I grew up without religion. I don’t know if that’s the continuing influence of my great-grandfather or my parent’s active choice.
We had a Christmas tree with presents, and chocolate bunnies for Easter, but I never knew the basis for those holidays.
In second grade, when the teacher asked why we celebrated Easter, I shot up my over-zealous hand. She called on me.
“Because of chocolate bunnies and easter eggs,” I said, pleased with myself and with anticipatory thoughts of chocolate.
“No,” she said. “Easter isn’t about bunnies and eggs at all.”
How did I miss this important information? It was obviously well known by others, based on all the hands in the air and the easy answer voiced by the one who was called on after me. She said some name I recognized, mainly from my father’s swearing, when he swore in English instead of Czech.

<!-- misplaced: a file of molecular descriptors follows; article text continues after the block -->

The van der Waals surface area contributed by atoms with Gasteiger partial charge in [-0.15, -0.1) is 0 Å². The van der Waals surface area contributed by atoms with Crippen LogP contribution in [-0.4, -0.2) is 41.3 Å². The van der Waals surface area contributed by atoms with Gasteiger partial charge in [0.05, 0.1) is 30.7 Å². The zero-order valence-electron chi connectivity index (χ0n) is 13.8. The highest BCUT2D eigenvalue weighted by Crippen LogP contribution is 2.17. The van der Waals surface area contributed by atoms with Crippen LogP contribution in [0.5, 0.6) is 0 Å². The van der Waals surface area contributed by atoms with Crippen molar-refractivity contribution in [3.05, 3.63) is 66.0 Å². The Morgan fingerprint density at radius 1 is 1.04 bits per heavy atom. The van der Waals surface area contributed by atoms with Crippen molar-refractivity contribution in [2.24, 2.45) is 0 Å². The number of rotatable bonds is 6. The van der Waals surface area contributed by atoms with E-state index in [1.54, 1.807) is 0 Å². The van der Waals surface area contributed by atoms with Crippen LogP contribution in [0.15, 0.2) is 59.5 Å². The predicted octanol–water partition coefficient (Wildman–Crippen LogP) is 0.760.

Apparently, these things were learned in church, which was a place other families went. Later, when we moved, other families went to church or synagogue. Either way, I decided my family was a family that didn’t believe in religion.
Without any formal instruction, the messages I somehow picked up in my youth were:
- Religion is for the uninformed; science is for the intelligent.
- No religion is best, but if there must be one, Protestantism is better than Catholicism.
This is why I was shocked to learn my great-grandfather had been a regular church goer, a strong and reliable financial contributor, and that he had been—Catholic.
I guess people can go different ways with religion after a tragedy. Beliefs could be something to cling to, or something to reject. I imagine my great-grandfather decided God was unjust for letting an innocent young man die.
But God wasn’t the one who started the war.
I wonder if the loss of his son drove him to accumulate even more wealth as a means of protection from more tragedy, or if he had always been driven.
I wonder if he earned his wealth honestly, or if he cheated others, or if he had been honest but felt guilty about how much others lost because of him.
Chewing the Cud of Good
Thankful to see my Mom for Christmas.